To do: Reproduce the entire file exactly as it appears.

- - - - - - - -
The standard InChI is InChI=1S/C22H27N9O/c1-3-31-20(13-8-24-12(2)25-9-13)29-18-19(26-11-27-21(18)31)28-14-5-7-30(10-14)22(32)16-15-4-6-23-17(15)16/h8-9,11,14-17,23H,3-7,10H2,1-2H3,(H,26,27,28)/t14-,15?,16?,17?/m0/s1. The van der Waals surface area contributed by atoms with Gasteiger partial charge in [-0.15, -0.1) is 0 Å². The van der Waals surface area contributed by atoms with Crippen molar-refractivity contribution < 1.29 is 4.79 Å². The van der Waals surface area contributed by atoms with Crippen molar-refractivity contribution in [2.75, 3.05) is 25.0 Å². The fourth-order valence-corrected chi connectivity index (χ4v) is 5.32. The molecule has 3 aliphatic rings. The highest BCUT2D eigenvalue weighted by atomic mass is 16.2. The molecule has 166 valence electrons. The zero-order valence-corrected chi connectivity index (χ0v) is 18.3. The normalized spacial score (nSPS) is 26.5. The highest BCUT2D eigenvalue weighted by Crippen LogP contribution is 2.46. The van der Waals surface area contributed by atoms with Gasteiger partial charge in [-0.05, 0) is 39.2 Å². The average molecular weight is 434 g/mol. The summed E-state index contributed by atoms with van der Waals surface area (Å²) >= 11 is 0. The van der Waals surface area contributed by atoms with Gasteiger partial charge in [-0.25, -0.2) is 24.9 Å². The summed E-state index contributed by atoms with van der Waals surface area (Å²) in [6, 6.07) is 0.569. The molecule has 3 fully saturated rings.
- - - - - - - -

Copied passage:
The standard InChI is InChI=1S/C22H27N9O/c1-3-31-20(13-8-24-12(2)25-9-13)29-18-19(26-11-27-21(18)31)28-14-5-7-30(10-14)22(32)16-15-4-6-23-17(15)16/h8-9,11,14-17,23H,3-7,10H2,1-2H3,(H,26,27,28)/t14-,15?,16?,17?/m0/s1. The van der Waals surface area contributed by atoms with Gasteiger partial charge in [-0.15, -0.1) is 0 Å². The van der Waals surface area contributed by atoms with Crippen molar-refractivity contribution < 1.29 is 4.79 Å². The van der Waals surface area contributed by atoms with Crippen molar-refractivity contribution in [2.75, 3.05) is 25.0 Å². The fourth-order valence-corrected chi connectivity index (χ4v) is 5.32. The molecule has 3 aliphatic rings. The highest BCUT2D eigenvalue weighted by atomic mass is 16.2. The molecule has 166 valence electrons. The zero-order valence-corrected chi connectivity index (χ0v) is 18.3. The normalized spacial score (nSPS) is 26.5. The highest BCUT2D eigenvalue weighted by Crippen LogP contribution is 2.46. The van der Waals surface area contributed by atoms with Gasteiger partial charge in [-0.05, 0) is 39.2 Å². The average molecular weight is 434 g/mol. The summed E-state index contributed by atoms with van der Waals surface area (Å²) >= 11 is 0. The van der Waals surface area contributed by atoms with Gasteiger partial charge in [-0.25, -0.2) is 24.9 Å². The summed E-state index contributed by atoms with van der Waals surface area (Å²) in [6, 6.07) is 0.569. The molecule has 3 fully saturated rings.